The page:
But there is more to be learned about HPV and MCPyV that could help researchers develop better ways to treat and prevent the infections and their associated cancers, and Galloway intends to learn everything she can. She recently received an Outstanding Investigator Award from the National Cancer Institute to support this work.
Galloway also was appointed director of the recently launched Pathogen-Associated Malignancies Integrated Research Center. The PAM IRC aims to leverage research findings to reduce the worldwide burden of cancers linked to pathogens. The team is exploring partnerships in public and private sectors to bring research advances to the patients who need them.
Photo: Fred Hutch file
Lee Hartwell: yeast studies shed light on cancer
Hartwell won a Nobel Prize for his insights into how cells regulate their growth and division. In order to divide, a cell must copy its DNA, separate its chromosomes (long DNA molecules) and pinch itself into two new cells, each carrying the right amount of DNA. Hartwell discovered that cells have built several “checkpoints” into this process.
Cell cycle checkpoints ensure quality control. Healthy cells can’t move past specific checkpoints if they’ve failed to complete previous steps, such as properly replicating DNA, or evenly parceling chromosomes. Instead, checkpoints force healthy cells to pause and repair damage before proceeding. Unlike normal cells, cancer cells divide wildly — often by finding ways to bypass these very same checkpoints.
Hartwell studied yeast, not human cells. Many biologists at the time expected that untangling the yeast cell cycle would lead nowhere important — certainly not to insights with profound implications for understanding human disease. But Hartwell’s work not only illuminated normal cellular functions, it also helped explain what was occurring in cancer cells that had jettisoned normal function for unfettered growth.
Many scientists have followed up on Hartwell’s insights into the cell cycle to begin developing cancer therapeutics that target cell cycle checkpoints. Several of these therapeutics are showing promise in clinical trials, particularly in breast cancer, melanoma, small-cell lung cancer and head and neck cancer. One cell cycle inhibitor was recently approved, in combination with a standard chemotherapy, as a first-line treatment for a specific type of breast cancer.
Hartwell was also the first to theorize that the many genetic alterations that pile up in cancer cells might leave them reliant on proteins for which healthy cells can compensate. The idea is known as synthetic lethality, and it now forms the basis for drug discovery methods that seek to identify cancer therapeutics that can take down cancer cells while sparing healthy cells. At the Hutch, the approach led to the discovery that certain head and neck tumors rely heavily on a checkpoint protein known as Wee1 (discovered by Dr. Paul Nurse, who shared the Nobel Prize with Hartwell). The discovery led Hutch researchers to open a Phase 1 clinical trial combining a Wee1-targeting drug with standard chemotherapy for head and neck cancer patients.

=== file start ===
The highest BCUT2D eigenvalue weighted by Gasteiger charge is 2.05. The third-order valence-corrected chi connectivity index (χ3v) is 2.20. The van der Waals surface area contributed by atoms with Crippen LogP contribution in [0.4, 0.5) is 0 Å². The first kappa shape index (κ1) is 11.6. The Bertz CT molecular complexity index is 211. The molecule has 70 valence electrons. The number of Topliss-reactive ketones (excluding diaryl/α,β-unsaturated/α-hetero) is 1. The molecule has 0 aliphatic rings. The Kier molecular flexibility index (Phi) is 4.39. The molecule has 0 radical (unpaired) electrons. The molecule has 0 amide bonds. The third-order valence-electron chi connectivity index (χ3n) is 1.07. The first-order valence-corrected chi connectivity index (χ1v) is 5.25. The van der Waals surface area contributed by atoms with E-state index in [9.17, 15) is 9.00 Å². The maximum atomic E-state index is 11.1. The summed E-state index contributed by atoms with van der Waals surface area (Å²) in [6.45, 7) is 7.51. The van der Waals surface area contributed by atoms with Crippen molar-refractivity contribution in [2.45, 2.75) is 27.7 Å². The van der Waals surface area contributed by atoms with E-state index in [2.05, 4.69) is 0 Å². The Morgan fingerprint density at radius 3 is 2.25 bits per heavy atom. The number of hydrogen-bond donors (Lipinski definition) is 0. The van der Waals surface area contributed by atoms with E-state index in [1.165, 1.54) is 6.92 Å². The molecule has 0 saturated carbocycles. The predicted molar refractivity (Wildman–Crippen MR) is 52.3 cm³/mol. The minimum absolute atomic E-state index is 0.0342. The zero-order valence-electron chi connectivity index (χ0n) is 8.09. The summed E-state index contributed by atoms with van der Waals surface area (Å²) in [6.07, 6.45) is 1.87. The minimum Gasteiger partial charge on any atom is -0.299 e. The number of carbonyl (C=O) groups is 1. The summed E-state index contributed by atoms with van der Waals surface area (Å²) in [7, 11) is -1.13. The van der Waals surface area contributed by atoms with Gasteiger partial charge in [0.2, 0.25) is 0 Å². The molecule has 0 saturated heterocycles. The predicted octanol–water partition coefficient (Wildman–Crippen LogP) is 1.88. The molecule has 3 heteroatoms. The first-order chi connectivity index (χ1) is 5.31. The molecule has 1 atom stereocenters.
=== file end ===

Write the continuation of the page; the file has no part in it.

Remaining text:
Though he began his career illuminating the inner workings of yeast cells, Hartwell’s interests quickly expanded. In 1996, shortly before stepping into the role of president and director at Fred Hutch, he helped launch biotech startup Rosetta Inpharmatics to use patterns in gene-expression profiles to identify new targets for cancer drugs. Not long after going public in 2000, Rosetta was acquired by Merck.
During Hartwell’s 13 years as Hutch president, 14 biotech companies sprang from the center's research, several putting down roots in the South Lake Union neighborhood. Hartwell was instrumental in helping position SLU as a biotech hub. Under his leadership, Fred Hutch consolidated its several campuses to one campus in the then-relatively empty SLU area. Since then, many more biotech outfits have sprung up around the lake. Additionally, Hartwell oversaw formation of Fred Hutch's clinical care partner, Seattle Cancer Care Alliance.
As scientists glean more information from normal and diseased cells, Hartwell has turned his attention to harnessing this wealth of information to deliver on the promise of individualized diagnostics and treatments for cancer patients. He currently directs the Pathfinder Center in The Biodesign Institute at Arizona State University, which seeks to promote sustainability education to inspire the next generation of sustainability scientists.
Galloway and Hartwell will be honored at a luncheon tomorrow during Life Science Innovation Northwest.